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To test our idea we are conducting 6 experiments. These are described below.

Experiment 1

Experiment 1 is the knock-in (KI) of the construct containing ccdA, gfp and the homologous regions (this was constructed beforehand). This will be done by using the method of Datsenko & Wanner [PNAS 2000], based on homologous recombination. The principle of the KO/KI method is depicted left.

Protocol experiment 1

Experiment 2

Next is finding a way to administer the toxin to the cells. This will be done by putting the gene coding for the toxin on a plasmid (a linear piece of DNA) and transferring this plasmid into the bacterial cell. In experiment 2 a plasmid containing ccdB (toxin) under control of a T7 promoter will be constructed. The T7 promoter allows us to control the expression of ccdB by regulating the amount of IPTG added to the cells.

During this experiment we encountered some unexpected mutations and used a reverse mutation protocol, based on Gibson Assembly, to restore the original plasmid sequence.

Protocol experiment 2

Protocol for Back Mutation (using Gibson Assembly)

Experiment 3

Once we have constructed the plasmid with ccdB and a T7 promoter, it has to be transferred into the cells in which CIChE will be performed. This “transformation” (the process of putting DNA into a cell) will be carried out in experiment 3.

Protocol experiment 3

Experiment 4

Strains constructed in experiment 3 will be used to perform CIChE. Tandem gene replication of reporter protein GFP will be induced by replicating the antitoxin CcdA as a response on titration of the toxin CcdB. Titration of CcdB under inducible T7-promoter will be accomplished by different levels of IPTG [0.01 mM – 0.5mM] and different plasmid copy numbers [p5, p10 and p20].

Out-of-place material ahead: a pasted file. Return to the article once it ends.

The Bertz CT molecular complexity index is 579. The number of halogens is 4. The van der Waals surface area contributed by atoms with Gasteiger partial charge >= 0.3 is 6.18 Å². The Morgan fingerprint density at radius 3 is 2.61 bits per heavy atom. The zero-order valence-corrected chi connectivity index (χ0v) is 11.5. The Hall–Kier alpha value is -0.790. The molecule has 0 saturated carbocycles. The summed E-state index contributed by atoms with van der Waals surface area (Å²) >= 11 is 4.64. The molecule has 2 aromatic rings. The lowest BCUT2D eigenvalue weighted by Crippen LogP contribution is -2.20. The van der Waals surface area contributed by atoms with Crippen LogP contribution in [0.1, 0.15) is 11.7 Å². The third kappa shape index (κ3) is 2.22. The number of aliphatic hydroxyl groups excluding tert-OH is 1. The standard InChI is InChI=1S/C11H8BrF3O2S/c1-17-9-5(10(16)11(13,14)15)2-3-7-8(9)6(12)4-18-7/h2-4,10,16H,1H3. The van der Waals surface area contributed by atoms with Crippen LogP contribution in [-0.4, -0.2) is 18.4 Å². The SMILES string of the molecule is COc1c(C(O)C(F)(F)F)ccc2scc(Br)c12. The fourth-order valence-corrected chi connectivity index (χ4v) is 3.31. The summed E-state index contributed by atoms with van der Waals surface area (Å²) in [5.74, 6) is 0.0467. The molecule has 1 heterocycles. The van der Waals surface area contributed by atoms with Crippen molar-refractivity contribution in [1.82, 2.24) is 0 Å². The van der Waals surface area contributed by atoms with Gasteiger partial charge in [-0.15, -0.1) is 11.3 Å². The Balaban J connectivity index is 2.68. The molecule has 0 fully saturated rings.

Protocol experiment 4

Experiment 5

Through experiment 4 we obtained strains that underwent different levels of chromosomal evolution and should contain different construct copy numbers. In experiment 5 we will assess the number of duplications by growing our colonies in microtiter plates and measuring fluorescence intensity and optical density (OD) inside the FLUOstar OPTIMA (BMG LABTECH). Bacteria with higher construct copy numbers also contain a higher number of gfp copies, resulting in higher fluorescence intensities.

Besides measuring fluorescence, we also measure OD as this an indicator for the growth of the bacteria. This has to be taken into account when analysing fluorescence results, since fluorescence is also dependent of bacterial density. To compare bacterial colonies, grown in different IPTG concentrations, this factor has to be eliminated. That is why for comparison we will use fluorescence/OD.

We used two protocols for this experiment. In the first version bacteria are grown for approximately 9 hours inside the FLUOstar and fluorescence and OD are measured each five minutes. The second protocol is less time consuming and consists of growing our bacteria in microtiter plates during 4 hours at 37°C (not in FLUOstar) after which fluorescence and OD are measured one time each inside the FLUOstar.

Protocol experiment 5.1
Protocol experiment 5.2

Experiment 6

In this experiment, a new part, called BBa_K1105000, will be constructed by cloning LacIq-T7ccdB with standard Biobrick prefix and suffix in pSB1C3. Laciq-T7ccdB is derived from the plasmid p10-LacIq-T7ccdB, which originally comes from a mini F-plasmid positive strains (such as E. coli F+). The function of this part is to produce CcdB (in control of a T7 promotor), which interferes with the topoisomerase unit GyrA.

During this experiment we encountered some unexpected mutations and used a reverse mutation protocol, based on Gibson Assembly, to restore the original plasmid sequence.

Protocol experiment 6
Protocol for Back Mutation (using Gibson Assembly)

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We thank following sponsors for their support

Bio Base Europe Pilot Plant
Bioké Novolab